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I’m Pretty Sure The Army’s New Night-Vision Technology Is Black Magic
Inside a dark shooting range at Fort Belvoir, Virginia, Army Master Sgt. Lashon Wilson stands behind a barrier, kitted out with body armor and an M4. In front of the M4’s optics is an advanced thermal sight, and affixed to his kevlar is a new set of night vision goggles. As Wilson looks behind him, he keeps his rifle pointed downrange. On an overhead flat screen, there’s a video feed showing Wilson’s field of view, and hovering in the center is a circular reticle showing a silhouette target — on the opposite side of the room.
The goggles and thermal sights produced by DRS Technologies and BAE Systems on display at the July 27 Program Executive Office Soldier media demonstration are part of a new platform of optics the Army has been working and building toward for more than a decade, and they literally allow a soldier to look in two directions at once.
This new system comes in three parts: There’s the Enhanced Night Vision Goggle III, a new and improved thermal optic called the Family of Weapon Sights - Individual, and a suite of software and hardware — officially dubbed Rapid Target Acquisition technology — which enables the ENVG-III and FWS-I to work in tandem. When I say in tandem, I don’t mean it in a “Hey, bring this in case that breaks for redundancy’s sake” kinda way.
“As a Cav scout, this allows me and my scouts to be on the ground during an observation post or if we’re on a screen line, we now have thermal devices not only on our heads, but also on our weapons,” Wilson, the senior enlisted advisor for Soldier Maneuver Sensors, said during the demonstration. “We can now look and see multiple different targets at the same time and pass that information back and forth to the squad.”
Here’s how the goggles and thermal optics work.
The Enhanced Night Vision Goggle III
The Enhanced Night Vision Goggle III on display during a media demonstration at Fort Belvoir, Virginia on July 27.Task & Purpose photo by James Clark
Now in its third iteration since research began in 2002, the Army’s Enhanced Night Vision Goggles allow a user to see during low-light conditions, through rain, fog, sleet, or dust.
Unlike its predecessor, the PVS-14, the ENVG-III has a thermal setting that makes it effective during the day. It also offers the ability to outline silhouettes, so a trooper on patrol can pick out a target peeking around a barrier or tree.
The Army's Enhanced Night Vision Goggles can outline objects and shapes, making it easier to pick out targets.Task & Purpose photo by James Clark
The ENVG-III has a 40-degree field of view, runs on four AAs and has a seven-hour battery life when used alone, and a three-hour lifespan when used with the FWS-I.
Right now, the earlier ENVG variants are being issued to infantry brigade combat teams, U.S. Army Special Operations Aviation Command, and special operations forces, though more units will get the new tech as additional goggles are produced. However, the newest ENVGs, which cost roughly $7,000, won’t be used to phase out existing night vision goggles.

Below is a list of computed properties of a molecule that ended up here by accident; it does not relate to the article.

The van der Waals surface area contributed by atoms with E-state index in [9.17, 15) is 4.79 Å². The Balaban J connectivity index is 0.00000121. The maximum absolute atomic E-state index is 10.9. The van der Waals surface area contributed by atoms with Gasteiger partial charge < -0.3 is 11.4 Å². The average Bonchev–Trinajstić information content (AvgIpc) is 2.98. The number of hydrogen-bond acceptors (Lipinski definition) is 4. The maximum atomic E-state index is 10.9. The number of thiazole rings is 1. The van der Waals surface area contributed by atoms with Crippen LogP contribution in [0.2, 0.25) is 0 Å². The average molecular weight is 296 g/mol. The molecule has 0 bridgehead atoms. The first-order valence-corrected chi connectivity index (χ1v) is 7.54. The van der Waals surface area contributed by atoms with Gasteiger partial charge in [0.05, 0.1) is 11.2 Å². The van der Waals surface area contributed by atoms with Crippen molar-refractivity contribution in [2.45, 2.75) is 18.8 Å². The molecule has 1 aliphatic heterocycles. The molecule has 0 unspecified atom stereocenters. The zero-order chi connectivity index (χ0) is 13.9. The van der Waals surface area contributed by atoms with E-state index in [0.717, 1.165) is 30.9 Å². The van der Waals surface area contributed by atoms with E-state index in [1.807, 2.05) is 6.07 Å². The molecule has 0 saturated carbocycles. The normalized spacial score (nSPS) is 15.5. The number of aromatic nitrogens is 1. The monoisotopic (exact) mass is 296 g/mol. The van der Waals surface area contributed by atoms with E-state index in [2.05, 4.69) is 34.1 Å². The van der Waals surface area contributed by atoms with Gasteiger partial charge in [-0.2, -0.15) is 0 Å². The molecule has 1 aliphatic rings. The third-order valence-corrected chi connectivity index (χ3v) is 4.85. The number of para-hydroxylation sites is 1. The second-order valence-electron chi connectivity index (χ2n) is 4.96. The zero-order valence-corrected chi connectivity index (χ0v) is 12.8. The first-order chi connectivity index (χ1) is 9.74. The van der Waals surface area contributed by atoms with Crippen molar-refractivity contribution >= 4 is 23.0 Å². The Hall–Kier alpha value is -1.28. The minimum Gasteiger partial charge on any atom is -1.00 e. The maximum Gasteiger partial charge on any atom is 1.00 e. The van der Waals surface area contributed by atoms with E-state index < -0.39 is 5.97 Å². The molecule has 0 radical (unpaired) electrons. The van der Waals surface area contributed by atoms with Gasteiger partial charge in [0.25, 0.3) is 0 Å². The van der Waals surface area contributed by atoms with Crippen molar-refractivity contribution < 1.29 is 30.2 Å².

Two versions of the Enhanced Night Vision Goggle III from BAE Systems and DRS Technologies on display alongside the second the ENVG II and ENVG I.Task & Purpose photo by James Clark
The Army plans to begin procuring 47,000 ENVG-IIIs as early as the third quarter of fiscal year 2018.
The Family of Weapon Sights - Individual, or FWS-I
The FWS-I provides dismounts with thermal scopes, an advantage that was previously limited to just mounted troops. The FWS-I has a range of 960 meters, uses three AAs and has a battery life of seven hours — or three hours when synced with the ENVG-III.
The Family of Weapon Sights - Individual thermal sight mounted on an M4 during a media demonstration at Fort Belvoir, Virginia on July 27.Task & Purpose photo by James Clark
Currently the FWS-I only works for the following arms: M4s and M16s; M249 squad automatic weapons; SMAWs and AT4s. However, crew-served and sniper variants are in the works and should land in soldiers’ hands by fiscal year 2021.
Army Master Sgt. Lashon Wilson demonstrates the ENVG-III and FWS-I at an indoor shoot tunnel on July 27.Task & Purpose photo by James Clark
The service hopes to get its hands on 36,000 FWS-Is, priced at $9,500 each. The new sight is in its first iteration after research began in 2009, and the Army intends to begin procuring FWS-Is by the second quarter of the 2019 fiscal year.
When you use the FWS-I and ENVG-III together, you’re pretty much the star of your own first-person shooter.
With legacy systems — think PVS-14s and PVS-7s — your field of view was limited to one target or direction, cast in a sea-sick green hue, with limited depth of field. The ENVG-III and FWS-I are meant to change all that: A user can actually toggle different feeds inside their night vision goggles.
With the Rapid Target Acquisition technology, the ENVG-III communicates wirelessly with the FWS-I to paint a reticle in a user’s field of vision. This “picture-in-picture” mode allows a shooter to quickly identify and engage targets. It also lets the user see in two directions at once — in an operational environment, that might mean that a soldier on patrol during a security halt could scan his flank while still maintaining vision downrange, where his rifle is pointed.
“This becomes more intuitive because you get that larger picture,” Dean M. Kissinger, an electronics engineer who’s been working on the project since its early days explained. “Not only can I see that guy popping out, I can rapidly engage him, because I’m not having to scan with my narrow field of view.